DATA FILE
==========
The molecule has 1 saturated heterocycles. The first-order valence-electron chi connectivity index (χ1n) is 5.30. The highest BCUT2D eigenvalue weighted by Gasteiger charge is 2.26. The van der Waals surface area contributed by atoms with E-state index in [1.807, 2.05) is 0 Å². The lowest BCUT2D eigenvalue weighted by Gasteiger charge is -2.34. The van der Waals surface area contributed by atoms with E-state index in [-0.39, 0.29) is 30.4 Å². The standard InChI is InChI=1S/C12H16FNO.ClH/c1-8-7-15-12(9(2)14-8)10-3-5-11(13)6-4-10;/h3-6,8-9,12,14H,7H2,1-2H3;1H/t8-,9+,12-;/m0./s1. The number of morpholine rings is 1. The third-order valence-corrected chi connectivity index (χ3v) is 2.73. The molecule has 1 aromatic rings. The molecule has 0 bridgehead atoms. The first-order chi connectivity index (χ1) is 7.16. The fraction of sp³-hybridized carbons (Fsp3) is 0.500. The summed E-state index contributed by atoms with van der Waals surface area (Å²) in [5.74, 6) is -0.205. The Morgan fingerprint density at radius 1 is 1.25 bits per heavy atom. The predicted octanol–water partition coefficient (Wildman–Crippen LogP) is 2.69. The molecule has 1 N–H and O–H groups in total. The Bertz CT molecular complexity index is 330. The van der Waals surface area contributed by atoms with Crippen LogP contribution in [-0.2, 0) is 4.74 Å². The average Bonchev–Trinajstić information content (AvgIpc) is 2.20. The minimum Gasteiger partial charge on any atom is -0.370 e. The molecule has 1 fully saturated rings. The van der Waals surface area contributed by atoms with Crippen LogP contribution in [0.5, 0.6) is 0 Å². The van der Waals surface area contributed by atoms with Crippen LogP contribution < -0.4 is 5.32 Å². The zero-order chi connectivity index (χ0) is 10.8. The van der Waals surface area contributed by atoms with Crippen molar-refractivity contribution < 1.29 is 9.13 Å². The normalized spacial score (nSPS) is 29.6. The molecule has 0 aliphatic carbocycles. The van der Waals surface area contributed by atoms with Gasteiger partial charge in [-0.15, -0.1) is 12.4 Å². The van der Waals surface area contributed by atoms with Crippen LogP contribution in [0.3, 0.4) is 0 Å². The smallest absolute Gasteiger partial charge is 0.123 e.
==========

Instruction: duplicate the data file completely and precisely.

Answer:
The molecule has 1 saturated heterocycles. The first-order valence-electron chi connectivity index (χ1n) is 5.30. The highest BCUT2D eigenvalue weighted by Gasteiger charge is 2.26. The van der Waals surface area contributed by atoms with E-state index in [1.807, 2.05) is 0 Å². The lowest BCUT2D eigenvalue weighted by Gasteiger charge is -2.34. The van der Waals surface area contributed by atoms with E-state index in [-0.39, 0.29) is 30.4 Å². The standard InChI is InChI=1S/C12H16FNO.ClH/c1-8-7-15-12(9(2)14-8)10-3-5-11(13)6-4-10;/h3-6,8-9,12,14H,7H2,1-2H3;1H/t8-,9+,12-;/m0./s1. The number of morpholine rings is 1. The third-order valence-corrected chi connectivity index (χ3v) is 2.73. The molecule has 1 aromatic rings. The molecule has 0 bridgehead atoms. The first-order chi connectivity index (χ1) is 7.16. The fraction of sp³-hybridized carbons (Fsp3) is 0.500. The summed E-state index contributed by atoms with van der Waals surface area (Å²) in [5.74, 6) is -0.205. The Morgan fingerprint density at radius 1 is 1.25 bits per heavy atom. The predicted octanol–water partition coefficient (Wildman–Crippen LogP) is 2.69. The molecule has 1 N–H and O–H groups in total. The Bertz CT molecular complexity index is 330. The van der Waals surface area contributed by atoms with Crippen LogP contribution in [-0.2, 0) is 4.74 Å². The average Bonchev–Trinajstić information content (AvgIpc) is 2.20. The minimum Gasteiger partial charge on any atom is -0.370 e. The molecule has 1 fully saturated rings. The van der Waals surface area contributed by atoms with Crippen LogP contribution in [0.5, 0.6) is 0 Å². The van der Waals surface area contributed by atoms with Crippen LogP contribution < -0.4 is 5.32 Å². The zero-order chi connectivity index (χ0) is 10.8. The van der Waals surface area contributed by atoms with Crippen molar-refractivity contribution < 1.29 is 9.13 Å². The normalized spacial score (nSPS) is 29.6. The molecule has 0 aliphatic carbocycles. The van der Waals surface area contributed by atoms with Gasteiger partial charge in [-0.15, -0.1) is 12.4 Å². The van der Waals surface area contributed by atoms with Crippen LogP contribution in [0.3, 0.4) is 0 Å². The smallest absolute Gasteiger partial charge is 0.123 e.